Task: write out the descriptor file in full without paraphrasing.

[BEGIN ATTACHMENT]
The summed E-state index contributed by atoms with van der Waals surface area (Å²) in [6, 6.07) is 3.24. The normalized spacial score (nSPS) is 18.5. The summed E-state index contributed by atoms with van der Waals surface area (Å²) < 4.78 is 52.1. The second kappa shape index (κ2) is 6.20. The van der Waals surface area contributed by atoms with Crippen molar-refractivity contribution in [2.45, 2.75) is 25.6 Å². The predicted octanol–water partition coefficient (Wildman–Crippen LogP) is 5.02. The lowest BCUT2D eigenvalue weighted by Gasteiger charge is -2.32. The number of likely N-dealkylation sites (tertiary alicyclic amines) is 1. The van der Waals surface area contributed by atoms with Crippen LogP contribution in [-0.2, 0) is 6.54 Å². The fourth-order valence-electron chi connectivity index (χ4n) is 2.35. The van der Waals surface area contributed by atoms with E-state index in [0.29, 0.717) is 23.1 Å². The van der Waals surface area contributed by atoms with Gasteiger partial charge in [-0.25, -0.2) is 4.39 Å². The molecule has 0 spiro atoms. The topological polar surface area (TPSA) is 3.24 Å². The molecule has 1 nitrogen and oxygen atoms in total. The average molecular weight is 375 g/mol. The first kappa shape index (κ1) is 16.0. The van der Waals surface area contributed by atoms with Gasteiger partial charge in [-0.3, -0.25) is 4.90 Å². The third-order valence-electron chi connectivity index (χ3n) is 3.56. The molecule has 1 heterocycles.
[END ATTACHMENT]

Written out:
The summed E-state index contributed by atoms with van der Waals surface area (Å²) in [6, 6.07) is 3.24. The normalized spacial score (nSPS) is 18.5. The summed E-state index contributed by atoms with van der Waals surface area (Å²) < 4.78 is 52.1. The second kappa shape index (κ2) is 6.20. The van der Waals surface area contributed by atoms with Crippen molar-refractivity contribution in [2.45, 2.75) is 25.6 Å². The predicted octanol–water partition coefficient (Wildman–Crippen LogP) is 5.02. The lowest BCUT2D eigenvalue weighted by Gasteiger charge is -2.32. The number of likely N-dealkylation sites (tertiary alicyclic amines) is 1. The van der Waals surface area contributed by atoms with Crippen LogP contribution in [-0.2, 0) is 6.54 Å². The fourth-order valence-electron chi connectivity index (χ4n) is 2.35. The van der Waals surface area contributed by atoms with E-state index in [0.29, 0.717) is 23.1 Å². The van der Waals surface area contributed by atoms with Gasteiger partial charge in [-0.25, -0.2) is 4.39 Å². The molecule has 0 spiro atoms. The topological polar surface area (TPSA) is 3.24 Å². The molecule has 1 nitrogen and oxygen atoms in total. The average molecular weight is 375 g/mol. The first kappa shape index (κ1) is 16.0. The van der Waals surface area contributed by atoms with Gasteiger partial charge in [-0.3, -0.25) is 4.90 Å². The third-order valence-electron chi connectivity index (χ3n) is 3.56. The molecule has 1 heterocycles.